The bright red PECO pallets have a diamond logo and the words "Owned by PECO, Inc." stenciled on them. PECO makes a concerted effort to recover pallets that may "leak" from its rental programs, including compensating pallet recyclers for handling and storing PECO pallets. (Recyclers who recover PECO pallets may report them to the company by calling the rental company toll-free at (888) 799-PECO.)

Plant City is in a region known for its agriculture. In Florida, Plant City and strawberries are virtually synonymous. The community of 25,000 has a strawberry festival in the spring. It does not take its name from anything that has to do with growing plants, however. The community’s namesake is Henry Bradley Plant. Plant City has a strong local economy independent of agriculture and is home to 90 manufacturing, distribution and warehouse facilities.

Strawberry growers are on the list of Pallet Services’ customers; shipping the fruit requires a special kind of pallet to handle the "flats" or trays of strawberries. "The board spacing on a strawberry pallet is designed with 12-inch center boards," explained George, "so every strawberry flat lands on a board." The design prevents flats from sagging, which can lead to damaged fruit.

Other important customers of Pallet Services include makers of computer paper, meat processing plants, and produce growers. The company has about 85
accounts in all. The largest portion of its business is in GMA pallets. "Ninety-nine percent — more than that — of our pallets are recycled," said George. "We will make 100 or 150 new pallets for a regular customer now and then, but that’s it."

Repairing and rebuilding broken or damaged pallets is the company’s main trade. Pallet Services normally does not use new lumber to recycle or repair pallets. It recovers good lumber from discarded or damaged pallets and uses it for repairs.

Wood that cannot be reused is sold to companies that grind wood fiber. "I had a grinder for several years," said George, "but it was too noisy and too messy." An incinerator was eliminated because of environmental concerns.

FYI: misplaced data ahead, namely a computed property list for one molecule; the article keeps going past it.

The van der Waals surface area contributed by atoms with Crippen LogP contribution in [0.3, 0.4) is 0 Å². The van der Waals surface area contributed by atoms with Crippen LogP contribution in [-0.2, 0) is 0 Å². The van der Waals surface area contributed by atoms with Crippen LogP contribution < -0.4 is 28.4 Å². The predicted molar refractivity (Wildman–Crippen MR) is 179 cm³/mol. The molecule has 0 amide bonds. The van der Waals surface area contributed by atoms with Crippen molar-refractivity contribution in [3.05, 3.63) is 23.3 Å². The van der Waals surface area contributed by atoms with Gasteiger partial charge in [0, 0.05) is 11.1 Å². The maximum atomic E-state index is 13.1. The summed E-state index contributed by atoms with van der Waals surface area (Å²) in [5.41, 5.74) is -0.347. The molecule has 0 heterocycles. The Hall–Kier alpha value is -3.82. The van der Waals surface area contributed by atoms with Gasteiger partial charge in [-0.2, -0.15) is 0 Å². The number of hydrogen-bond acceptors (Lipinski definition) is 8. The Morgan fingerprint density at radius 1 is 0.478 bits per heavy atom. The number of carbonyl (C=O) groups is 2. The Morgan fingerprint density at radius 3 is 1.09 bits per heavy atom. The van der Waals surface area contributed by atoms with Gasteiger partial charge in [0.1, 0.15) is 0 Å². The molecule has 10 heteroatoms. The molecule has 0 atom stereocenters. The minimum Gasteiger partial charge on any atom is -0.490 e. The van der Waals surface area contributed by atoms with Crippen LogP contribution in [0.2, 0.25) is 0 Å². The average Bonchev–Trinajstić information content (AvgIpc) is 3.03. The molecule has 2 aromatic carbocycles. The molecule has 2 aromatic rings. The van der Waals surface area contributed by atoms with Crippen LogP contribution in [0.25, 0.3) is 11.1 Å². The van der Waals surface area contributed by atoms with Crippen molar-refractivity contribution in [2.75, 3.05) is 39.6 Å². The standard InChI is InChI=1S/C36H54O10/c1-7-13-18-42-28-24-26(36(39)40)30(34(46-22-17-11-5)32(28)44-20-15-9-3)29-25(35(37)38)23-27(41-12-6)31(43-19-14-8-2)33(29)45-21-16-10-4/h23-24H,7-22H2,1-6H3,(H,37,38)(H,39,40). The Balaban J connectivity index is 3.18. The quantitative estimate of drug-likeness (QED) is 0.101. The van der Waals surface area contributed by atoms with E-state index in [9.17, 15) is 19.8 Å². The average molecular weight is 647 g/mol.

Mark and Diane staff the Lakeland facility and also handle purchasing. Eleven people work at the Plant City location. "All employees are specialists," said George, who is responsible for sales. "They don’t switch jobs."

The Plant City location is nearly four acres, and the company has four buildings with about 9,000 square feet under roof. The Lakeland facility includes a covered dock of about 7,500 square feet and 40,000 square feet of outdoor storage space. There are concrete loading areas at both sites.

One thing the company is known for is speed, George said. The company can load a flat-bed tractor-trailer with nearly 600 pallets in 12 minutes, he said. For big loads or long hauls the company uses common carriers.

The two newest pieces of pallet recycling equipment at Pallet Services rank at the top among the machines that George has evaluated. Both were purchased from Pallet Repair Systems.

The company bought a Pallet Repair Systems J60 bandsaw dismantler in early 1999 — trading in a Pallet Repairs Systems Triad disc-type dismantler — because it anticipated a heavy influx of Euro pallets, but it never materialized. "We got out of Euro pallets, which we did for two or three years, because they became too hard to come by," said George.

The company decided to keep the J60 bandsaw dismantler. It feeds used lumber to the machine that George considers the star of the lumber recovery operations, a Pallet Repair Systems MJ60 Optimizer reclaim saw. "The MJ60 produces boards faster than anything we ever had," he said. "We are now as many as 10 stacks ahead." The company also is equipped with a Pallet Repair Systems single-head disc-type pallet dismantler.

George has had a business relationship with Pallet Repair Systems since 1993. He attributes the close relationship he has with the machinery supplier to the performance of Pallet Repairs Systems’ products and the personal service of sales representative Jeff Williams. "Jeff has walked us through every purchase," said George, "including leasing and financing." Moreover, when exchanges and upgrades had to be made, "Jeff has always been willing and able to do them."

The supplier’s machines have been a boon to Pallet Services, said George. They have resulted in "the biggest production change I have ever witnessed in my 30 years in the business," he said.

Repairs and pallet assembly work are performed with Duo-Fast nailing tools.

Other people in the pallet industry helped him early in his career, said George, and taught him a lot. He singled out John Soper in Chicago and Sal Sanacola in Milwaukee, men he labeled "true pioneers in the pallet recycling industry."

When he is not working, George enjoys fishing, boating — he has a 16-foot rig — and golfing. Diane also likes to fish. Her other interests are exercising at a gym, working on her house, and reading. Mark and Sonia also enjoy golfing.

Before he became a journeyman pipefitter, Mark earned a degree in sociology at the University of Kansas. He is happy with the decision he made to become a business owner, but he has a pragmatic view of the blend of the upside and downside to being in business.

"Owning your own business, you have more freedom than in a nine to five job," said Mark. "Sometimes you have to live and breathe it, though."